I rewatched the Snatch Game twice before noon. The fog seems to have lifted, but goddamn I’m tired. Not tired — exhausted. Existentially, emotionally, and eternally exhausted. Early in the afternoon, my husband was feeling more energized to do some gardening. “Don’t push it,” was all I could muster in terms of support. Zombielike, I made it upstairs, pausing half-way through each flight to catch my breath and push out a few coughs, and crawled into bed. I was asleep before I could even pull the blanket fully over me.

After a couple of hours, I roused, less hammered by existential dread and mildly refreshed. We ordered dinner, the first “meal” I’ve eaten in a week and started the newest episode of DragRace España. (We watch a lot of DragRace, if you haven’t noticed.) Then we watched Jinkx’s Snatch Game again.

As a freshman in high school, I missed six weeks of school. Initially, my mother thought I was faking or at least hypochondriacally exaggerating, but, in fact, my 14 year old body was taken down by mono and pneumonia. Most days, I slept until about 9am, and the bulk of the day was spent watching TV. It was the glory days of daytime watching — I’d watch Days of Our Lives, Another World, and Santa Barbara. Then I’d nap and then spend my afternoon with Phil Donahue, Sally Jesse Raphael, and Jerry Springer. Then I’d nap again, and Mom would wake me for dinner. Occasionally. I’d sit down at the piano to run scales and work on a few pieces, but dizziness overtook me after 20 or 30 minutes, so Phil and Sally beat Beethoven and Gershwin for my attention.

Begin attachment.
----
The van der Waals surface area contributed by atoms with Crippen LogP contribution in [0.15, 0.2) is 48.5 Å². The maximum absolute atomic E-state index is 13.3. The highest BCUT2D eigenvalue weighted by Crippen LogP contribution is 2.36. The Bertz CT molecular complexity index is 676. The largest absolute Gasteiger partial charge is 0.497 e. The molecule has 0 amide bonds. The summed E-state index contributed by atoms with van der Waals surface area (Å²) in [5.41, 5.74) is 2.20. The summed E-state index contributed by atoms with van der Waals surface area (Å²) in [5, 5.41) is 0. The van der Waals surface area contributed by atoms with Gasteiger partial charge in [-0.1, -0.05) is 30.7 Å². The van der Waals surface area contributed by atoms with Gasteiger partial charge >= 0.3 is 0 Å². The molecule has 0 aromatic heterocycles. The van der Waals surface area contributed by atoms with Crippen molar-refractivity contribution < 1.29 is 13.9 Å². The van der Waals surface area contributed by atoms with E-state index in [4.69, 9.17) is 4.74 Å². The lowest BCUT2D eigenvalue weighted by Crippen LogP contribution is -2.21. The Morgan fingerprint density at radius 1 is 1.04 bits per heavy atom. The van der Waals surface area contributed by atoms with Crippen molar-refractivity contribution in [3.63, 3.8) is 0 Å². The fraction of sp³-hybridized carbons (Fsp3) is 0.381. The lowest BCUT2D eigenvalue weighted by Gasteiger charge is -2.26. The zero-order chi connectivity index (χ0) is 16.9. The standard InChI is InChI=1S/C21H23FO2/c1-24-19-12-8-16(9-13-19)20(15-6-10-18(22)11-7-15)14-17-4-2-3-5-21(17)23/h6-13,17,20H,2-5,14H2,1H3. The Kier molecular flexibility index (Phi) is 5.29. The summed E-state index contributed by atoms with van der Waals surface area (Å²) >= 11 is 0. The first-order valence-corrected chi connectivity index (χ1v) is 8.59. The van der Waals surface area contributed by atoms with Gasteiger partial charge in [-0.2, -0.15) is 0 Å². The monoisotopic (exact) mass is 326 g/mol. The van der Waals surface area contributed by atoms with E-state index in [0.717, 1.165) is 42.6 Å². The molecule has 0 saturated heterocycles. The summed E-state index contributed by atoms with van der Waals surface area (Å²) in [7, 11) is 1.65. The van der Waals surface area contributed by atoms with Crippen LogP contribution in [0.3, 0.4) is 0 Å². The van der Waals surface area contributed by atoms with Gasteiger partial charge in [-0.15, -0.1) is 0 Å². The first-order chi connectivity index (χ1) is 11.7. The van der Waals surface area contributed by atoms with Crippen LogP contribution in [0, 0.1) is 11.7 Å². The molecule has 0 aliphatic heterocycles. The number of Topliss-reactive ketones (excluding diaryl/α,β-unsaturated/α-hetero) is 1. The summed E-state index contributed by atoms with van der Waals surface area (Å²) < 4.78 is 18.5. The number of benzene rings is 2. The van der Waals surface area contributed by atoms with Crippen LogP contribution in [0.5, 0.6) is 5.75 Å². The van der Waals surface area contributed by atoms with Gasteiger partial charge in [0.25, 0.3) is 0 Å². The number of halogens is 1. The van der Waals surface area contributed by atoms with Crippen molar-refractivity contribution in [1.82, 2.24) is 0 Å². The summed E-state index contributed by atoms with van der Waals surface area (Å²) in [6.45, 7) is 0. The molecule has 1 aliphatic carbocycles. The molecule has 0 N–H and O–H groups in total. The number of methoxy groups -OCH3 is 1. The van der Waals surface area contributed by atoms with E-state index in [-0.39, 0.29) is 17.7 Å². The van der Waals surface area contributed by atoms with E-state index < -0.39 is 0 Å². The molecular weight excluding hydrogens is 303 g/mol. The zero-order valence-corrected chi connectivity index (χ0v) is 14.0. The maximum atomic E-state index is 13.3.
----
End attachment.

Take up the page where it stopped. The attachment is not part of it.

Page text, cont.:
Within a couple of weeks, I understood the meaning of “cabin fever,” the wild restlessness that builds in confinement. My only escapes out of the house were weekly trips to the doctor for blood tests and x-rays. Despite the virus occupying my body and sapping my energy, I’d experience swells of energy, but the chill of November and December in Chicago kept me inside. To release it, I’d sprint back and forth down the 30’ hallway that connected the house’s bedrooms. It was a big house for a big family, but I was the last one at home with my parents, so running back and forth wouldn’t bother anyone. After three or four laps, I’d be panting and fatigued, hunched over at the end of the hall to catch my breath and make sure I didn’t pass out.

Teachers sent a little bit of work home, but none expected me to do any of it. That put a dent into my academic progress — within two weeks after my return to classes, I was failing Algebra, and my largely unsympathetic English teacher was unmoved by my request for some flexibility in catching up. “This is an honors course,” he told me, which was apparently asshole-English teacher speak for “suck it up, kid,” before turning his back to me and continuing to write on the chalkboard. By the end of the year, he’d bounced me off of the honors track, which, I learned a year later, also disqualified me from any AP English courses. On the other hand, I also missed the most terrifying unit in PE: swimming. I loved to swim, but I didn’t love the idea of being surrounded by naked bullies-in-waiting in the locker room or that one coach who lingered and gazed a little too long while supervising the showers. To this day, I panic at the sight of numbers and any mathematical challenge, but at least I missed a month of PE.